Paperless court aids ease of doing business

24 Jan, 2022 - 00:01 0 Views
Paperless court aids ease of doing business Judge President Mary Zimba-Dube and Judicial Service Commission Secretary Walter Chikwanha tours commercial court under renovation along Kwame Nkrumah road in Harare yesterday. Picture : Justin Mutenda

The Herald

Daniel Nemukuyu

Investigations Editor

RENOVATION of the newly acquired Bristol House in Harare and its customisation into a state-of-the art Commercial Court is almost complete ahead of the official opening ceremony slated for May 1 this year.

The opening of the specialised paperless court is a milestone set to improve Zimbabwe’s investment climate through prompt resolution of commercial disputes.

Its legal framework is already in place and it will be the first paperless court in the history of Zimbabwe in line with international standards.

Setting up of the specialised court, a division of the High Court, is part of the rapid results framework being spearheaded by the Office of the President and Cabinet in partnership with the World Bank. It is meant to improve Zimbabwe’s Ease of Doing Business.

According to the World Bank recommendations, setting up of a specialised Commercial Court pushes Zimbabwe to a higher rank in terms of Ease of Doing Business and attracting direct foreign investment.

In an interview, Judicial Service Commission Secretary, Mr Walter Chikwana, said renovation of the recently purchased Bristol House along Kwame Nkrumah Avenue, is now 80 percent complete.

“The stand-alone Commercial Court will open on May 1 this year and the building is now under renovation.

“We have painted it, tiled it, and done the necessary work to spruce it up and customise it into a state-of the art courthouse.

“Judges’ chambers and the Registrar’s chambers have been worked on and are now complete.

“In terms of renovation, we are just polishing up and I can safely say, we are 80 percent through,” said Mr Chikwana.

“The court will be the first of its kind under the Integrated Electronic Case Management System. Training of the court staff is in progress and the legal framework is now in place. The new digital system is being tested ahead of the opening of the court on May 1.”

The same court will decentralise to Bulawayo, Masvingo, Mutare and Chinhoyi, where there are permanent High Court stations.

Mr Chikwana said the development will place Zimbabwe on a better position in terms of World Bank’s Ease of Doing Business rankings.

“A country must have a stand-alone Commercial Court to effectively deal with the disputes and the court must digitalise. “When we have such a court, Zimbabwe garners more points and it moves to higher positions in terms of the international Ease of Doing Business rankings,” said Mr Chikwana.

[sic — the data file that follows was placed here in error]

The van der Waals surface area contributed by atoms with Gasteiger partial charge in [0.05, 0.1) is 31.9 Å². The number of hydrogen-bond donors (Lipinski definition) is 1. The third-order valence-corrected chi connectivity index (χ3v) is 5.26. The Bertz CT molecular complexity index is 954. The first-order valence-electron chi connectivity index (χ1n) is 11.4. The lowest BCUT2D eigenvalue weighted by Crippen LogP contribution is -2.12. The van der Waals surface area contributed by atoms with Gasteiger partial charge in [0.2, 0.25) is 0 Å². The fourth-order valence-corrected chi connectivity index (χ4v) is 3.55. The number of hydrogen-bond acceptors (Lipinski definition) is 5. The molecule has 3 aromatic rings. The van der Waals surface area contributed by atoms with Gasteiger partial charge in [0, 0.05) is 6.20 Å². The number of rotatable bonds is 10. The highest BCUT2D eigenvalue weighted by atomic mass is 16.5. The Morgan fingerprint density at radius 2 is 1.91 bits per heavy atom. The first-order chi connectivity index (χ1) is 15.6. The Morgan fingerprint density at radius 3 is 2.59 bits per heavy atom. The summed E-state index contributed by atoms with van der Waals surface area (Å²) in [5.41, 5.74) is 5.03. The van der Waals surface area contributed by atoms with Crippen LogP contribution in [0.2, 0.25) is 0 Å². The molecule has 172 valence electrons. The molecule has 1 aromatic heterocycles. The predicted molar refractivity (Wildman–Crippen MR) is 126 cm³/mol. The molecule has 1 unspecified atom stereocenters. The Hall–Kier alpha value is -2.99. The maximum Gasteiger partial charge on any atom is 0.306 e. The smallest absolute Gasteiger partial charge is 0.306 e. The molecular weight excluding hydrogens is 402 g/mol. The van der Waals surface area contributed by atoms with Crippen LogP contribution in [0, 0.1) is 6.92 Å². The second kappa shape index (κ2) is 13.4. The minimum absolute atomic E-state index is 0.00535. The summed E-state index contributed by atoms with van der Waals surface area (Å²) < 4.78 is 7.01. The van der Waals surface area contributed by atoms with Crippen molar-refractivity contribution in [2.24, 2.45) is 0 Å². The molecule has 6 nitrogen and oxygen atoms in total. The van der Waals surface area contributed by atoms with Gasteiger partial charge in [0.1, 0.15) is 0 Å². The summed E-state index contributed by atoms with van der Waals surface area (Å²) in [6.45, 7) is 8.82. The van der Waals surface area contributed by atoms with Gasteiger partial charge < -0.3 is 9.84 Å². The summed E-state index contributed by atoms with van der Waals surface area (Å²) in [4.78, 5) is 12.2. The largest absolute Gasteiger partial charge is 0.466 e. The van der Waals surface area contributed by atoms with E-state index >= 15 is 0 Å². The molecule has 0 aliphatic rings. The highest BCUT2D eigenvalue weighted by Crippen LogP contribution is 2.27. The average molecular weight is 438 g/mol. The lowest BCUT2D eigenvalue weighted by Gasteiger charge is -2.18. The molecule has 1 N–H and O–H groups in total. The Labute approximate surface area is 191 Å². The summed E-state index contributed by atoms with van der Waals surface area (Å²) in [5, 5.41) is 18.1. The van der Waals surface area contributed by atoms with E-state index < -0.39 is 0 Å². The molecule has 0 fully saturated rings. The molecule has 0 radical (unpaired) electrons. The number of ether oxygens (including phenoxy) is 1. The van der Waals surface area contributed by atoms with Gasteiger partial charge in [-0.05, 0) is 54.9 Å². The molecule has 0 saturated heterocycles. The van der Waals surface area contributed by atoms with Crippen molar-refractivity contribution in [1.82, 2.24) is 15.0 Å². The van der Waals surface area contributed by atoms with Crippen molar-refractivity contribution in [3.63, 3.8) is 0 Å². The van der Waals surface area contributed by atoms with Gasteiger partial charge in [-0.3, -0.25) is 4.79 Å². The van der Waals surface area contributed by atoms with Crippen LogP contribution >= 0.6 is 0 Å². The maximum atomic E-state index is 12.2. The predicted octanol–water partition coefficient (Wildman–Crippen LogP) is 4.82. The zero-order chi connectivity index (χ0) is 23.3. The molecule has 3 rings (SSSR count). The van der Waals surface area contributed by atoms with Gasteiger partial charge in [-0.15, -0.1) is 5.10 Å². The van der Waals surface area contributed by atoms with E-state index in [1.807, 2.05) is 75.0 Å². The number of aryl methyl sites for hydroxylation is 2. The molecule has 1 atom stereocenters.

In 2017, Government gazetted the Judicial Laws Amendment (Ease of Settling Commercial and Other Disputes) Act, which altered sections of the High Court Act, the Magistrates Court Act and the Small Claims Court Act to speed up and facilitate the settlement of disputes.

The Act provides for an Intellectual Property Tribunal, constituted in terms of the Intellectual Property Tribunal Act, to be declared a specialised division of the High Court.

It provides for hearings in court or in chambers to be conveyed through electronic devices or other means of communication subject to agreement between the parties, if a party to the dispute cannot be physically present.

This is adverted to in the Act as “virtual sittings”. Provision is also made for the electronic authentication of court documents and electronic access to records filed with the courts.

The law brings legal proceedings in the country up to speed with the realities of the digital era and facilitates the settlement of matters in a rapid and effective manner.

In terms of the Act, magistrates’ courts are now in certain considerations given original jurisdiction over commercial disputes even if the value of such disputes would otherwise exceed their monetary authority.

The Act provides that parties to a suit regarding a commercial dispute must, in the first instance, have their case heard by a magistrates’ court in that province, if both of the parties reside, conduct business or are employed in the same province, unless the parties opt to have the dispute determined by the High Court.

Previously, the magistrates’ courts did not have jurisdiction to award specific performance without the option of damages or to grant provisional sentence in claims for liquidated debts.

The Act now gives such jurisdiction to magistrates’ courts in claims of a business character.

Already, the High Court has the following divisions: Electoral Court, The Fiscal Appeal Court, the Special Court for Income Tax Appeals, The Intellectual Property Tribunal and The Criminal, Civil and Family Law Divisions of the High Court.

The Commercial Court will be an additional division.

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